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Elite athletes, including Olympic gold medallist Jessica Ennis, are wasting their time by plunging into icy water after intense exercise and may even be putting their health at risk, according to new research.
Scientists at the University of Portsmouth have found cold water immersion is no more and no less effective in helping an athlete recover after sport than light cool-down exercise.
They also warn the practice of plunging into ice baths, common among elite athletes such as marathon runner Paula Radcliffe and the England rugby team, might do more harm than good.
Lead author Jo Corbett said:
''Ice baths are frequently used by sportsmen and women to help them recover after exercise but our results show they don't work.
''They also pose a number of potentially serious health risks.
''If people using ice baths are receiving no real benefit then they should probably be advised to stop using them.''
Cold water has been thought to reduce inflammation, swelling, and muscle spasms and therefore pain, meaning an athlete can perform again at high level more quickly.
Dr Corbett said:
''Cold water immersion has been used since Greek and Roman times.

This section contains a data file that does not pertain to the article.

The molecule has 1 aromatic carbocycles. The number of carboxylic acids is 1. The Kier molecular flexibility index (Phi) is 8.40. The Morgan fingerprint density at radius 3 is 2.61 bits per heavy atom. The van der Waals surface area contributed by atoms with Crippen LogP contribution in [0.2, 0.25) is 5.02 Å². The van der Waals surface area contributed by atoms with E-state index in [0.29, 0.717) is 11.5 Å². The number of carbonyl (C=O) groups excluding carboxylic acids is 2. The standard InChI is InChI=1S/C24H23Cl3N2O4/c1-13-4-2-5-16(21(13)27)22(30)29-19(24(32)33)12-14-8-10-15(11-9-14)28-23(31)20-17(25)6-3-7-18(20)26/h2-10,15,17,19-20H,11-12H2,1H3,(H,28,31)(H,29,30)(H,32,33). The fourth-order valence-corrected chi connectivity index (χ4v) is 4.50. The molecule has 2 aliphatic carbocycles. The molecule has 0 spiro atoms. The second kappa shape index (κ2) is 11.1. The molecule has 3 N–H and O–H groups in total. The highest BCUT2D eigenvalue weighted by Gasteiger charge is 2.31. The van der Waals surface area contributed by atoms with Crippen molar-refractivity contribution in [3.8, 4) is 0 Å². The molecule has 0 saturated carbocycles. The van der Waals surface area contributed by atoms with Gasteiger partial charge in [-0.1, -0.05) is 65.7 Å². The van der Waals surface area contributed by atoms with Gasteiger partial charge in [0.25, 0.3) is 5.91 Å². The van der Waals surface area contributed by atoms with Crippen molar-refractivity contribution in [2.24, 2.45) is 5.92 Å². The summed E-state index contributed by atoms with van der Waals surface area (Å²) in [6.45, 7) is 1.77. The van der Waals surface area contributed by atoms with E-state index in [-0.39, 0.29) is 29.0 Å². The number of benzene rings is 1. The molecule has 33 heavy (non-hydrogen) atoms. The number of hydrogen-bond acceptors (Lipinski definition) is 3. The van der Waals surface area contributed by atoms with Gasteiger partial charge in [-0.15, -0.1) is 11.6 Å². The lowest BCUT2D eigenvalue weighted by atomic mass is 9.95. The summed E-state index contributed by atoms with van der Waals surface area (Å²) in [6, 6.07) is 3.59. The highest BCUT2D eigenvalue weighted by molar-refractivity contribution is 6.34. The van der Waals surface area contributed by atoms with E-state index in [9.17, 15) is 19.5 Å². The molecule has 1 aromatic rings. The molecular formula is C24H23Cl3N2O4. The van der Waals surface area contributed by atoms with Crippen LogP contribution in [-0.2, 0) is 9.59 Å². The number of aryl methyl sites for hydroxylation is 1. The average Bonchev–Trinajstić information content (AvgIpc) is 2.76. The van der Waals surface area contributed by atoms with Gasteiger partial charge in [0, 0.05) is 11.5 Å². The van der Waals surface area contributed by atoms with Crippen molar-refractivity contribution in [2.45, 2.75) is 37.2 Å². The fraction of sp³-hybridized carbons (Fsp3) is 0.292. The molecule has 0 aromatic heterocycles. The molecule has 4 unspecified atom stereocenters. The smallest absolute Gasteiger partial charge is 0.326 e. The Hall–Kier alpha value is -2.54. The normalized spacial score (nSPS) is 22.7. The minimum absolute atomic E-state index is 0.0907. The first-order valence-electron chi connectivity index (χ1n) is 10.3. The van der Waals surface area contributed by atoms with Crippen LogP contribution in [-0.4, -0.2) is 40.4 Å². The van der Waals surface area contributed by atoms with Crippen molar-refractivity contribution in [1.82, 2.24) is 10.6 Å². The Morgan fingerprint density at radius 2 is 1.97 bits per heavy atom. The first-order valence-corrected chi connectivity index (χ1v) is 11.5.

''A book from 1715 suggests cold water immersion functions as a 'diuretic, anti-hypnotic, antidote against opiates and as treatment for a variety of conditions including sleepy distempers, inflammations, pains, rheumatism, and convulsions'.
''The practice has become increasingly popular in recent years thanks largely to high profile sportsmen and women doing it, but how it helps has never been entirely clear and the reasons given are largely speculative.
''The findings of our study do not support it as the most effective way of speeding up recovery.
''It might be that previous studies have used as a control group athletes who do nothing to warm down versus those who are immersed in cold water.
''We found athletes who cooled down using light exercise recovered at the same rate as those in cold water.''
For the study, published in the European Journal of Sport Science, the scientists tested 40 male athletes after 90 minutes of intermittent shuttle running.
No differences were found between those who used cold water therapy and other cool-down methods in terms of athletes' perception of pain or in their biochemical markers of muscle cell damage.
The research team suggested further studies needed to be done to reconcile conflicting findings from a number of studies and to establish if cold water immersion was ever effective given the potential dangers associated with it.